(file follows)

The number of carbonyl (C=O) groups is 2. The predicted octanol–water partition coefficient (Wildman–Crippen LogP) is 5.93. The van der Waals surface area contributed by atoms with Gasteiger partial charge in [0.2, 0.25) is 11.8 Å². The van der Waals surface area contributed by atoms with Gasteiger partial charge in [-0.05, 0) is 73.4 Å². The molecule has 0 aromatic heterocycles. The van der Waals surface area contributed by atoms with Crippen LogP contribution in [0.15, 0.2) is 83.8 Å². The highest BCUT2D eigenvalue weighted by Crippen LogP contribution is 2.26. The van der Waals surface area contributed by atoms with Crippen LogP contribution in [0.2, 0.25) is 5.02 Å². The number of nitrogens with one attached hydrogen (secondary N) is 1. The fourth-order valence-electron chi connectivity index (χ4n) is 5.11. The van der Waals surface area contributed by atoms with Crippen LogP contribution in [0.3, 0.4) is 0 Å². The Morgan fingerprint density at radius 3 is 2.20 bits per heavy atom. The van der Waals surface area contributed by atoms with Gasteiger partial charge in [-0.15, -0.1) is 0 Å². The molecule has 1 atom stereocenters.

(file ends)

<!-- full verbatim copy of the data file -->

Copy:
The number of carbonyl (C=O) groups is 2. The predicted octanol–water partition coefficient (Wildman–Crippen LogP) is 5.93. The van der Waals surface area contributed by atoms with Gasteiger partial charge in [0.2, 0.25) is 11.8 Å². The van der Waals surface area contributed by atoms with Gasteiger partial charge in [-0.05, 0) is 73.4 Å². The molecule has 0 aromatic heterocycles. The van der Waals surface area contributed by atoms with Crippen LogP contribution in [0.15, 0.2) is 83.8 Å². The highest BCUT2D eigenvalue weighted by Crippen LogP contribution is 2.26. The van der Waals surface area contributed by atoms with Crippen LogP contribution in [0.2, 0.25) is 5.02 Å². The number of nitrogens with one attached hydrogen (secondary N) is 1. The fourth-order valence-electron chi connectivity index (χ4n) is 5.11. The van der Waals surface area contributed by atoms with Crippen LogP contribution in [0.3, 0.4) is 0 Å². The Morgan fingerprint density at radius 3 is 2.20 bits per heavy atom. The van der Waals surface area contributed by atoms with Gasteiger partial charge in [-0.15, -0.1) is 0 Å². The molecule has 1 atom stereocenters.